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Pinewood Derby Wheels Q&A

Are your wheels "official" BSA wheels?
Our 4090, 4080, 4070, and 4060 whels are official BSA wheels. We purchase them from BSA and then prepare them.

What is difference between your 4090, 4080, 4070, and 4060 wheels?
All of these wheels have been mold-number matched and then had the tread surface "trued" (wheel is made round and the tread is made smooth and flat). In addition to this, the 4080, 4070, and 4060 wheels have had the bore "reamed" (made smooth and round), the outer hub cleaned up, and the inner edge cleaned up. The 4070 wheels have been partially weight reduced, while the 4060 wheels have been fully weight reduced. Click Here for a chart and photos that summarizes the differences.

What is difference between your 4090 and 4091 wheels
The wheels are the same. The "1" at the end indicates that they include our 4094 axles.

Where can I find wheel specifications?
Wheel specifications can be found Here

Are some mold numbers of BSA (Cub Scout) wheels better?
Yes, there is some variation in the Cub Scout wheels. Some molds tend to produce better wheels, so if you are preparing your own wheels then you may want to select one of the better mold numbers. If you are purchasing machined wheels, then the mold number differences are largely eliminated.

How do I order wheels with a particular mold number?
Click Here for information on the different Cub Scout mold numbers. Then, on that page, scroll down a little for ordering information.

Are lighter wheels faster? Why?
Lighter pinewood derby wheels tend to be faster. This is because a certain amount of energy is required to start the pinewood derby wheels rolling when the starting pin drops. Lighter wheels require less energy to start rolling, so cars with light wheels get a jump at the starting line. Lighter wheels also allow the car builder to focus the car's weight at the desired location, instead of spreading it around the car.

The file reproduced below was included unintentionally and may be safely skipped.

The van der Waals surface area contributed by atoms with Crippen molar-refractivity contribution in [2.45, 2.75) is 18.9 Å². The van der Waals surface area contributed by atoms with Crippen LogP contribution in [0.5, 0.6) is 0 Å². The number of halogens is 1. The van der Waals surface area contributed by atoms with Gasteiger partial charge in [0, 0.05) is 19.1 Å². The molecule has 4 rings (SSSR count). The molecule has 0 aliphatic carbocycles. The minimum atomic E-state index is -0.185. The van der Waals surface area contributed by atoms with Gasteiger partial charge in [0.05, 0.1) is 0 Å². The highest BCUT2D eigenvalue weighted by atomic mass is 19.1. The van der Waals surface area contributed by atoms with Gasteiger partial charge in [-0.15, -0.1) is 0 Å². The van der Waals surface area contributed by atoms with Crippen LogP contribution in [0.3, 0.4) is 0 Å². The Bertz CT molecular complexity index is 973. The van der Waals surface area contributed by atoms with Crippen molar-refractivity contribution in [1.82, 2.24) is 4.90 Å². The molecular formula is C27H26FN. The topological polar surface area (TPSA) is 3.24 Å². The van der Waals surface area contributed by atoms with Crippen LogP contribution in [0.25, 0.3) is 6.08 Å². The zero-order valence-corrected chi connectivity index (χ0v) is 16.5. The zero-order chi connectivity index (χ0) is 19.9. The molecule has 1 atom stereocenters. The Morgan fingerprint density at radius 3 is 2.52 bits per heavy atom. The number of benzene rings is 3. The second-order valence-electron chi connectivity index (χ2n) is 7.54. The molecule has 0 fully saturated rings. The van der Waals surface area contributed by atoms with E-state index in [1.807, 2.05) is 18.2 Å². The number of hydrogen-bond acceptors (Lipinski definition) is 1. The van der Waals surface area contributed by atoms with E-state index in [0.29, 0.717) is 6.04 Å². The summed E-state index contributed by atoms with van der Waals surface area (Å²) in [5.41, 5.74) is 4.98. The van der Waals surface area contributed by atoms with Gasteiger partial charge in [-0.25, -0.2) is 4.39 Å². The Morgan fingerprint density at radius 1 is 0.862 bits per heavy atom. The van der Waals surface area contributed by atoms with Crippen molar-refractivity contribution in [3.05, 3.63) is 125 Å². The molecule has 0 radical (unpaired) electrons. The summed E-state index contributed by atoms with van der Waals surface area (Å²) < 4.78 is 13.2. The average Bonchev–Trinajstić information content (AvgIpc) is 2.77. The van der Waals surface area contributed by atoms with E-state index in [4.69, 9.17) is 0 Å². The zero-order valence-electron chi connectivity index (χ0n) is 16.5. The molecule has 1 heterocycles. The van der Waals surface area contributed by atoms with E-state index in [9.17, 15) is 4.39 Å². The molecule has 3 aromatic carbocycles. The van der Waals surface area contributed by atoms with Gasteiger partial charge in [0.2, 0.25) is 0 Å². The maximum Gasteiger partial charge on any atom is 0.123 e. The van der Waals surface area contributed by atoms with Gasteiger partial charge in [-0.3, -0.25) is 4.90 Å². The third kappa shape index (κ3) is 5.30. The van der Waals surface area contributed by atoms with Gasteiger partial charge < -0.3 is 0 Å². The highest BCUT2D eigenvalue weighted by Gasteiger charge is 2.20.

Why and how do you cone the wheel hub?
Coned hubs provide less contact with the car body and the contact is focused close to the axle. Both minimize the braking that occurs when the wheel contacts the car body. On BSA wheels the hubs are already coned. Hubs on other wheel brands can be coned with the Pro-Hub Tool.

What are Awana, PineCar, RA, and Royal Ranger wheels?
Although Cub Scouts is the largest group that sponsors pinewood derby races, there are many other organizations which have similar races. Awana is a church-based group that has an Awana Grand Prix. The Awana kit is similar to the Cub Scout kit, but the wheels are made of different plastic (softer and lighter), and the axles and blocks are slightly different. PineCar is the major distributor of pinewood derby-like kits in hobby and craft stores. The PineCar kit is very similar to the Cub Scout kit, but the wheels are different (heavier, with see through spokes). Similarly, RA's and Royal Rangers are church-based groups that have pinewood derby style races, but again the kits are slightly different.

I used the sandpaper that came with the PineCar Wheel mandrel on the wheels, and it made the tread worse. What material should I use?
Unfortunately, PineCar supplies sandpaper that is much too coarse for wheels. So, use the PineCar sandpaper on the car body, and instead use 600 or 800 grit wet sandpaper for the tread surface.

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Pinewood Derby is a registered trademark of Boy Scouts of America.
Awana is a registered trademark of Awana Clubs International.
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